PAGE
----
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Coronavirus: Govt to accept foreign contribution to PM-CARES fund

The source said PM-CARES was set up following requests from India and abroad from individuals and organisations willing to make contributions to support the government in its fight against COVID-19.

Written by Shubhajit Roy | New Delhi | Updated: April 2, 2020 7:49:33 am
pm cares fund, pm cares fund upi id, pm cares fund coronavirus, coronavirus funds, upi id, upi scam, how to use upi, what is upi id, upi id for pm fund In 2018, the government refused to accept foreign aid to flood-ravaged Kerala since it was following the disaster aid policy set in December 2004. (File Photo/Representational)

As the COVID-19 outbreak hits the economy, the government has decided to accept contributions from abroad, “irrespective of their nationalities”, to the newly-established Prime Minister’s Citizen Assistance and Relief in Emergency Situations (PM-CARES) Fund, sources said on Wednesday.

This would mean that foreign governments, NGOs, and nationals can now contribute to the Fund. This is a major policy change since New Delhi has not accepted foreign aid in the past 16 years since the then UPA government under Manmohan Singh decided to not accept aid from foreign sources.

Also Read | PM CARES FUND fake UPI id scam: Make sure you donate to the correct ID

Sources said this is an “unprecedented situation”. “So, the government took this decision”, the source said, adding that it was not “aid”. Sources also underlined that the foreign contribution is “only” applicable to the PM-CARES fund and not any other fund, like the Prime Minister’s National Relief Fund.

The source said PM-CARES was set up following requests from India and abroad from individuals and organisations willing to make contributions to support the government in its fight against COVID-19. “In view of the interest expressed to contribute to the government’s efforts, as well as keeping in mind the unprecedented nature of the pandemic, contributions to the trust can be done by individuals and organisations, both in India and abroad,” the source said.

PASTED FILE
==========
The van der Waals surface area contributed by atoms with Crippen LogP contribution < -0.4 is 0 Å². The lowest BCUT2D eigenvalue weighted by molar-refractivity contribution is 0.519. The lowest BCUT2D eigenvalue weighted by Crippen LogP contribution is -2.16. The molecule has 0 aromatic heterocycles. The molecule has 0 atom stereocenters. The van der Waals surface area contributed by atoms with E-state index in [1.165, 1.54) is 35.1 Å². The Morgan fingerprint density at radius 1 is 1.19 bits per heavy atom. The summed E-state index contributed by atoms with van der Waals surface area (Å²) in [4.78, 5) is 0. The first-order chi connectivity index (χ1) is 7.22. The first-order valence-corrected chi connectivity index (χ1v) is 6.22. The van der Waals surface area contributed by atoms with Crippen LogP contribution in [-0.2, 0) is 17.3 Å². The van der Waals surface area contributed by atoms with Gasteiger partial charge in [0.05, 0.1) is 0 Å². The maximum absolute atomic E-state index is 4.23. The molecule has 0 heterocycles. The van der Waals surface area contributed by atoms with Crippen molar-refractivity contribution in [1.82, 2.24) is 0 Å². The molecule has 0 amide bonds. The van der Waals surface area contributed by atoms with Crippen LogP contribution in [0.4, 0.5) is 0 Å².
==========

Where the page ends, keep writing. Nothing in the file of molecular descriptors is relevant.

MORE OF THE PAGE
In 2018, the government refused to accept foreign aid to flood-ravaged Kerala since it was following the disaster aid policy set in December 2004.

After a tsunami hit India in December 2004, the government felt that it could cope up on its own. Since then, Delhi had followed the policy of not accepting aid from foreign governments.

PM-CARES, which was set up as a public charitable trust with the trust deed registered on March 27, is meant for supporting “relief or assistance of any kind relating to a public health emergency or any other kind of emergency, calamity or distress, either man-made or natural, including the creation or upgradation of healthcare or pharmaceutical facilities, other necessary infrastructure, funding relevant research or any other type of support”. The emphasis on ‘public health’ and ‘healthcare’ make it an appropriate vehicle to deal with the outbreak. The PM-CARES has the Prime Minister as chairperson, and the Defence Minister, Home Minister, Finance Minister and three trustees nominated by the Prime Minister “who shall be eminent persons in the field of research, health, science, social work, law, public administration and philanthropy”.

PM-CARES is different from PMNRF, which was created in 1948. It was founded against the backdrop of the situation arising out of Partition and was used for relief and rehabilitation of refugees from Pakistan who came to India. It was registered as a trust in 1973 with responsibilities of the trustees not clearly defined. The resources of PMNRF are now utilised primarily to provide relief to families of those killed in natural calamities. Donations to both funds can avail 100 per cent tax exemption.

(with inputs from Krishn Kaushik)

Here’s a quick Coronavirus guide from Express Explained to keep you updated: What can cause a COVID-19 patient to relapse after recovery? | COVID-19 lockdown has cleaned up the air, but this may not be good news. Here’s why | Can alternative medicine work against the coronavirus? | A five-minute test for COVID-19 has been readied, India may get it too | How India is building up defence during lockdown | Why only a fraction of those with coronavirus suffer acutely | How do healthcare workers protect themselves from getting infected? | What does it take to set up isolation wards?

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